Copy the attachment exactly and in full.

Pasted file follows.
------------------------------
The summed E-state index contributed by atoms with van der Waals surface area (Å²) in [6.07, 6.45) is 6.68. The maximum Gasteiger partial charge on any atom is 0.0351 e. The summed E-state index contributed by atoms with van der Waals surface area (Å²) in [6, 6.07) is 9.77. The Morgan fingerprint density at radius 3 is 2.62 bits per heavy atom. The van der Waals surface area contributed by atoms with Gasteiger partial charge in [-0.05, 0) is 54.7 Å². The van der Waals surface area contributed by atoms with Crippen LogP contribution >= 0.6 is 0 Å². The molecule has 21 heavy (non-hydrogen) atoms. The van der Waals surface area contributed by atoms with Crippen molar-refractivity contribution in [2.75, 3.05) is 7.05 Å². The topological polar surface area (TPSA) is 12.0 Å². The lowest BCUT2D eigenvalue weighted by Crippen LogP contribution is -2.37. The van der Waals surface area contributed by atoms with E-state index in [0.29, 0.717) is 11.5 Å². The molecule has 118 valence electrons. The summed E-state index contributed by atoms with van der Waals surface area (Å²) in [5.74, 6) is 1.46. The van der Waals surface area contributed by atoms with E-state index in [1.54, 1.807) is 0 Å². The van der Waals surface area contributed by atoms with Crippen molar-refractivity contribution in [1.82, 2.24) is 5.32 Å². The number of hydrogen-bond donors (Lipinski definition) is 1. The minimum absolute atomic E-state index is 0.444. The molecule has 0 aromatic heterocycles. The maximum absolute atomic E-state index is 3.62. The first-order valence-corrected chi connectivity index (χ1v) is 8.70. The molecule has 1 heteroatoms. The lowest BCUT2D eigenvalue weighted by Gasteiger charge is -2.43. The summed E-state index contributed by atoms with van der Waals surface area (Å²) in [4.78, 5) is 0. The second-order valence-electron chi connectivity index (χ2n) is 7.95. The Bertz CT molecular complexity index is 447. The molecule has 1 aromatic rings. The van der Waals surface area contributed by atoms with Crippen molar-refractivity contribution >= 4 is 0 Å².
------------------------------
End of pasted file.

The summed E-state index contributed by atoms with van der Waals surface area (Å²) in [6.07, 6.45) is 6.68. The maximum Gasteiger partial charge on any atom is 0.0351 e. The summed E-state index contributed by atoms with van der Waals surface area (Å²) in [6, 6.07) is 9.77. The Morgan fingerprint density at radius 3 is 2.62 bits per heavy atom. The van der Waals surface area contributed by atoms with Gasteiger partial charge in [-0.05, 0) is 54.7 Å². The van der Waals surface area contributed by atoms with Crippen LogP contribution >= 0.6 is 0 Å². The molecule has 21 heavy (non-hydrogen) atoms. The van der Waals surface area contributed by atoms with Crippen molar-refractivity contribution in [2.75, 3.05) is 7.05 Å². The topological polar surface area (TPSA) is 12.0 Å². The lowest BCUT2D eigenvalue weighted by Crippen LogP contribution is -2.37. The van der Waals surface area contributed by atoms with E-state index in [0.29, 0.717) is 11.5 Å². The molecule has 118 valence electrons. The summed E-state index contributed by atoms with van der Waals surface area (Å²) in [5.74, 6) is 1.46. The van der Waals surface area contributed by atoms with E-state index in [1.54, 1.807) is 0 Å². The van der Waals surface area contributed by atoms with Crippen molar-refractivity contribution in [1.82, 2.24) is 5.32 Å². The number of hydrogen-bond donors (Lipinski definition) is 1. The minimum absolute atomic E-state index is 0.444. The molecule has 0 aromatic heterocycles. The maximum absolute atomic E-state index is 3.62. The first-order valence-corrected chi connectivity index (χ1v) is 8.70. The molecule has 1 heteroatoms. The lowest BCUT2D eigenvalue weighted by Gasteiger charge is -2.43. The summed E-state index contributed by atoms with van der Waals surface area (Å²) in [4.78, 5) is 0. The second-order valence-electron chi connectivity index (χ2n) is 7.95. The Bertz CT molecular complexity index is 447. The molecule has 1 aromatic rings. The van der Waals surface area contributed by atoms with Crippen molar-refractivity contribution >= 4 is 0 Å².